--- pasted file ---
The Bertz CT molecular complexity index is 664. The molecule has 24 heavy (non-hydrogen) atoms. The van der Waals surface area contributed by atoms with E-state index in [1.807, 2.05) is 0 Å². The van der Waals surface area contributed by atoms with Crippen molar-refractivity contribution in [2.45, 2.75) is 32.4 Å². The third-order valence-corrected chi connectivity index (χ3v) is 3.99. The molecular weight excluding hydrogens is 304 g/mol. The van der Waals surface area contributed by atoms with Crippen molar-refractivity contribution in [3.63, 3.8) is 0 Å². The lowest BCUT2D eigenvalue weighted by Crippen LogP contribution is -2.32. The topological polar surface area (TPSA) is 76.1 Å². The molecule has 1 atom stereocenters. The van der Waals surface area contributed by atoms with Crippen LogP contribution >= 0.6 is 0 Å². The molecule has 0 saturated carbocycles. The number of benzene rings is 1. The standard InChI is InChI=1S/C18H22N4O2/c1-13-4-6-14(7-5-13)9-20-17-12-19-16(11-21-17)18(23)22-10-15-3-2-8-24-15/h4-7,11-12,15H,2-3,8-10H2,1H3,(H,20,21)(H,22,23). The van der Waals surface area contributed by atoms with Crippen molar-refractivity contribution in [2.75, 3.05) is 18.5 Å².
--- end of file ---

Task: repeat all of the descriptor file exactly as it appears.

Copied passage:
The Bertz CT molecular complexity index is 664. The molecule has 24 heavy (non-hydrogen) atoms. The van der Waals surface area contributed by atoms with E-state index in [1.807, 2.05) is 0 Å². The van der Waals surface area contributed by atoms with Crippen molar-refractivity contribution in [2.45, 2.75) is 32.4 Å². The third-order valence-corrected chi connectivity index (χ3v) is 3.99. The molecular weight excluding hydrogens is 304 g/mol. The van der Waals surface area contributed by atoms with Crippen molar-refractivity contribution in [3.63, 3.8) is 0 Å². The lowest BCUT2D eigenvalue weighted by Crippen LogP contribution is -2.32. The topological polar surface area (TPSA) is 76.1 Å². The molecule has 1 atom stereocenters. The van der Waals surface area contributed by atoms with Crippen LogP contribution >= 0.6 is 0 Å². The molecule has 0 saturated carbocycles. The number of benzene rings is 1. The standard InChI is InChI=1S/C18H22N4O2/c1-13-4-6-14(7-5-13)9-20-17-12-19-16(11-21-17)18(23)22-10-15-3-2-8-24-15/h4-7,11-12,15H,2-3,8-10H2,1H3,(H,20,21)(H,22,23). The van der Waals surface area contributed by atoms with Crippen molar-refractivity contribution in [2.75, 3.05) is 18.5 Å².